In a recent Money magazine article about ETF Investing, there is a nice illustration of a simple and diversified portfolio made entirely of ETFs by author/money manager Rick Ferri:
Put simply, ETFs are essentially mutual funds that trade like stocks. (Note the ticker symbols included above.) Hence the name Exchange Traded Funds! You tend to get lower annual expense ratios than mutual funds, but you must also pay a stock commission on each and every trade. They also tend be better in taxable accounts because they often don’t shed as many capital gains. Since there are now a million types of ETFs out there, it’s good to remind everyone about the great portfolio building blocks out there.
If you trade large amounts at a time or have cheap enough trades, then ETFs can be a good option. Otherwise, even $10 a trade can really add up. If you have $25,000 of total stock value, you can move your account to Zecco Trading for 10 free trades per month, or to WellsTrade (by Wells Fargo) for 100 free trades per year (special PMA checking account required).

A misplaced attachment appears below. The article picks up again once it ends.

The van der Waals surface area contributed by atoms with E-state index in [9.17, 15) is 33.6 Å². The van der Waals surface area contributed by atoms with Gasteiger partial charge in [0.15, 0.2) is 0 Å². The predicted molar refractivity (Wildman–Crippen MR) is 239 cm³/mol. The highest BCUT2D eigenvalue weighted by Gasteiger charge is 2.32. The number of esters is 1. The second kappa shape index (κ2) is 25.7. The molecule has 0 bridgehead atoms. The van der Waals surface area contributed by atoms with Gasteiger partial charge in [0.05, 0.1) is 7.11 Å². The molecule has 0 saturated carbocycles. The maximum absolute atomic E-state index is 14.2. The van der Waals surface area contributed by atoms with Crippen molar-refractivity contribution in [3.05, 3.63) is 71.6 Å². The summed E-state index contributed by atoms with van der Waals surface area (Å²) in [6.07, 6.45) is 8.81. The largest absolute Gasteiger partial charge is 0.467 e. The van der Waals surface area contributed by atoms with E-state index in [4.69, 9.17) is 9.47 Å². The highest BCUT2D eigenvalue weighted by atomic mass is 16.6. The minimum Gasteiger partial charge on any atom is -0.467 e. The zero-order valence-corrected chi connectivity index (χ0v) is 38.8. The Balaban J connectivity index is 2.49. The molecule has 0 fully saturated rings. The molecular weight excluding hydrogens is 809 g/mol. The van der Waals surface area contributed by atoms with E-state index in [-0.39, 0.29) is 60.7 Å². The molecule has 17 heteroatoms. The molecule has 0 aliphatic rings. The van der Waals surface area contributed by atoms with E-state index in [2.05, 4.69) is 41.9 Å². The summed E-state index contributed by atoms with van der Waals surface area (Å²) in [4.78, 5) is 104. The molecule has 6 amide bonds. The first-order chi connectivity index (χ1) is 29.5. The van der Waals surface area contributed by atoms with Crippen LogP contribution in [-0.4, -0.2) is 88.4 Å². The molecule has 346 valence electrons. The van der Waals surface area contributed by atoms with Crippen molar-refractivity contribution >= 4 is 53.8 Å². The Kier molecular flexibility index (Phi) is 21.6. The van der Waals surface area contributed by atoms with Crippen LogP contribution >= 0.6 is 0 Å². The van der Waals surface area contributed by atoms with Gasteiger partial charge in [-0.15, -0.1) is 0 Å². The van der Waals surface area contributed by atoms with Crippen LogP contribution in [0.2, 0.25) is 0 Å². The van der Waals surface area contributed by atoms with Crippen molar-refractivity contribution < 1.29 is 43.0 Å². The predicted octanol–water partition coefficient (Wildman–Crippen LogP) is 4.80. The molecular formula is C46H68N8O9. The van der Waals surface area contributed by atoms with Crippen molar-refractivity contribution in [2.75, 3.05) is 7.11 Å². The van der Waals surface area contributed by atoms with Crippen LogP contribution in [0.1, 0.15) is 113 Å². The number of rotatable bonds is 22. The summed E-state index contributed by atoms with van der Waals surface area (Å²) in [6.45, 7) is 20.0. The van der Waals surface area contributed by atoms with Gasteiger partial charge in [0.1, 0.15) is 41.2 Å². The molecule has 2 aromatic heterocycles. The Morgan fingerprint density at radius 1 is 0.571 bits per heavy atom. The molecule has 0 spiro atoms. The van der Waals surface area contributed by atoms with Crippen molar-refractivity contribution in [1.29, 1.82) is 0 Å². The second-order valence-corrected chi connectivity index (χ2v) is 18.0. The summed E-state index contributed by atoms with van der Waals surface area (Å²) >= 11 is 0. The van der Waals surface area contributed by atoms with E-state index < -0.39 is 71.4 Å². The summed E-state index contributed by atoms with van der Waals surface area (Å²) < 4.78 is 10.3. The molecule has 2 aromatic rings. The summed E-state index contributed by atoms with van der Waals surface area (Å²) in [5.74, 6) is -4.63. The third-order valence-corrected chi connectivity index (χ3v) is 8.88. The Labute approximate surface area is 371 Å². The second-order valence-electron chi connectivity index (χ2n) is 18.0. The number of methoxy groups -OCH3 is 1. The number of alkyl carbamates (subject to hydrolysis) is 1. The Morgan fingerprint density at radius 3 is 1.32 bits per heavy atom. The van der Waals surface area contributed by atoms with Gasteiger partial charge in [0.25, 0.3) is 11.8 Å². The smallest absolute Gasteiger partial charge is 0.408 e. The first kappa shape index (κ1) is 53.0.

Done this way, the total cost of this portfolio would be under $20 a year for every $10,000 invested. Less money in a broker’s or manager’s pocket means more for you.
* Update: Here are 8 more model portfolios that you can replicate with ETFs these days.
By Jonathan Ping | Investing | 6/23/09, 4:15am